Thursday, August 23, 2007

This Education Brought To You By...

Every year it seems the educational system is forced to sit on pins and needles -- which the parents have to buy because schools cannot afford them anymore -- and wait for budget allocations to come down from on high. This puts schools at a horrible disadvantage, because how does one plan? For the worst? For the best? For a 40-60 split? Will there be time to hire qualified teachers if the money comes through in a last minute deal, or will it be the pink-slip polka?

It's no secret that the State of Michigan is in some serious financial trouble. Finger pointing aside -- and frankly, we'd all be out of fingers -- the end result is The Great Lakes State is faced with balancing a budget that is redder than a baboon's butt.

It may be presumptuous to speak for the universe, but I'll go out on a limb here and say I think everyone agrees that its best to spend within your means and that excessive, long-term debt is bad. And while the topic of fiscal responsibility isn't as exciting as poring over todays list of Who's-Who in Rehab, it's an important part of life and one that shouldn't be ignored. It comes down to being an adult.

Despite all those things we agree on, the devil is in the details and we-the-government spend an inordinate amount of time dancing with the devil. It seems so simple: Recognize and identify the problem, propose solutions and take action. The problem seems to be the constant bickering over who is going to lead, and will it be Tango or Rumba? The next you know, somebody has stepped on somebody else's toes, backs are turned, harsh words are spoken, long gloves are slapped across faces and it's pistols at 40 paces.

Well...maybe it's not quite that dramatic, but looking at all parties involved, all I can say is, "so much for being an adult."

Out of sheer desperation, school districts have had to come up with other sources of revenue. One popular choice was the installation of vending machines in public schools. A 2006 study from the State of Utah concluded

Utah's schools earned an estimated $3.25 to $3.75 million in vending revenues in fiscal year 2005.

Those would be numbers any financially-strapped school district would find hard to ignore. And just think, if Johnny is hungry, he can go to the vending machine and get an apple, which means Johnny has a healthy, nutritious snack and the school district can afford to have running water for another month. It's a real win-win situation, right? Maybe not so much. The Utah study also found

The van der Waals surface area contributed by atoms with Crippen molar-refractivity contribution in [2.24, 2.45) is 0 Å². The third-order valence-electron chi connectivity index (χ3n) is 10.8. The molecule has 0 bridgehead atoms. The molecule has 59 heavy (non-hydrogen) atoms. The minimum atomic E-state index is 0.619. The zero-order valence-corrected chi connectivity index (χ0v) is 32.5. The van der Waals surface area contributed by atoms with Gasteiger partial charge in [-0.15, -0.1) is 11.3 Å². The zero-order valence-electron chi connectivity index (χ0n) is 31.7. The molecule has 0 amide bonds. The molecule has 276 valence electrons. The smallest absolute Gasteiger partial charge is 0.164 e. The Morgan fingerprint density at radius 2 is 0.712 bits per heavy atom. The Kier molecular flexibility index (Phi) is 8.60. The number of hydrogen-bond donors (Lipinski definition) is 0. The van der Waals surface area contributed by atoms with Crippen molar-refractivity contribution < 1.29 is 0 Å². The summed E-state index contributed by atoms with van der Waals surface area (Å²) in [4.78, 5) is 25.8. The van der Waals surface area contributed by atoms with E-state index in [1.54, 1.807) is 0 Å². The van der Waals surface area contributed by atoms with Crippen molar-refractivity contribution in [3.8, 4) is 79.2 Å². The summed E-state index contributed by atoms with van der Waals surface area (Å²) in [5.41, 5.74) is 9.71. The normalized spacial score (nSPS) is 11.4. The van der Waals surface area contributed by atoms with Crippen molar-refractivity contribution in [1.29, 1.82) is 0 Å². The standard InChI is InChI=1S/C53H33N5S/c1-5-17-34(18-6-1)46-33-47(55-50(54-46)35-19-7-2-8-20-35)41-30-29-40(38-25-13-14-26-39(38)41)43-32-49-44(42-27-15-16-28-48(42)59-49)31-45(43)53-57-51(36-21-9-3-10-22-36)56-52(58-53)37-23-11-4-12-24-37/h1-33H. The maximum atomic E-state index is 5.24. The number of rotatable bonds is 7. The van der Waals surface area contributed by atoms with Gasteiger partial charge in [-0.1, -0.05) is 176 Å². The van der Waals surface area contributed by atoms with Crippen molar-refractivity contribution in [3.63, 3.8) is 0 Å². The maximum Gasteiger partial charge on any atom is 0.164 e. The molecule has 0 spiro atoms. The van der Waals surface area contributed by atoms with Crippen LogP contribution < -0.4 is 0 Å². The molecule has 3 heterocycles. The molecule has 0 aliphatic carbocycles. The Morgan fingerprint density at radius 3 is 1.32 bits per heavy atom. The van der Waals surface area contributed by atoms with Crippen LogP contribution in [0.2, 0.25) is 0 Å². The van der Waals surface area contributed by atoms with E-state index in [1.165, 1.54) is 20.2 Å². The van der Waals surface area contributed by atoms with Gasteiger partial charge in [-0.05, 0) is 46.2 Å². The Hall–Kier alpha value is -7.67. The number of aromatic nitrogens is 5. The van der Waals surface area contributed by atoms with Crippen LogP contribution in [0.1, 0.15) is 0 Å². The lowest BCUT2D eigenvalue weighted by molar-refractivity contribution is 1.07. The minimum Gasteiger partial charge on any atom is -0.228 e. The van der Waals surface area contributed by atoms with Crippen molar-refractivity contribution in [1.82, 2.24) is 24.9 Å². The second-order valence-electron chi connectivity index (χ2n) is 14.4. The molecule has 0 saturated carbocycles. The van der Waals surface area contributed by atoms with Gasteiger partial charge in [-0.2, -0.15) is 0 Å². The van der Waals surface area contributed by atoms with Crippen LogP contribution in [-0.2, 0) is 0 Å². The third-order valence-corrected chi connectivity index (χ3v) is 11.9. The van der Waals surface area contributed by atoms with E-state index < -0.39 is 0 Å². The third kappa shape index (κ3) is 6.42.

Beverage revenues from Pepsi and Coca-Cola were about 70 percent of schools’ vending revenue. Snack vending and occasionally milk or refrigerated foods (sandwiches, fruit) make up the remaining 30 percent.

Is anyone here surprised? We're sending our kids to school with a pocket full of quarters and expecting them to choose a Cheese sticks instead of Cheese Puffs? This revenue boosting experiment essentially uses kids as both guinea pigs and cash cows, but now, in light of poor dietary habits that are linked to rises in obesity, diabetes and a host of other health-related issues (that will have to be treated and paid for somewhere down the line), even the school districts are backing off. A little. A recent Lansing State Journal Article reported

The Ingham County School District recently announced a deal with Pepsi to bring "healthier" choices into school vending machines ... students are making healthier choices, too, has lessened the district's reliance on soft drink dollars.

"We've become more concerned with empty calories during the school day," Joel Raddatz (Williamston Community Schools' Superintendent) said. "As our kids become better informed and change their habits, they're just naturally not buying as much as they used to. If they're not buying it, the company is not making any money."

Notice they aren't getting rid of the machines. They are making adjustments to make them more profitable. Johnny had better keep those quarters handy.

The latest school district revenue boosting idea is school bus advertising. Not on the outside of the bus. On the inside.

"Every school district is looking at where they can generate new revenue," says Lansing School's director of transportation Nathan Rowen.

"You might see something from the Milk Producers of America telling you to drink milk, you might see something from the Navy or Army or Marines," Rowen says.

How, in this age of
fanatical zero-tolerance enforcement is it acceptable to expose children to advertisements for the Armed Forces while we turn around and suspend kids for pointing a chicken finger and saying bang? Evidently a fistful of dollars helps.

Budget deficits are a horrible problem. The state is suffering. The schools are suffering. But no matter how we-the-government decide to ultimately work things out, it shouldn't be at the expense of the children. We've already emptied all the quarters out of their pockets and filled them with junk food and soda pop. We shouldn't be filling their heads with the advertisements. This is an adult problem. It should be an adult solution.

Pass the waffles.

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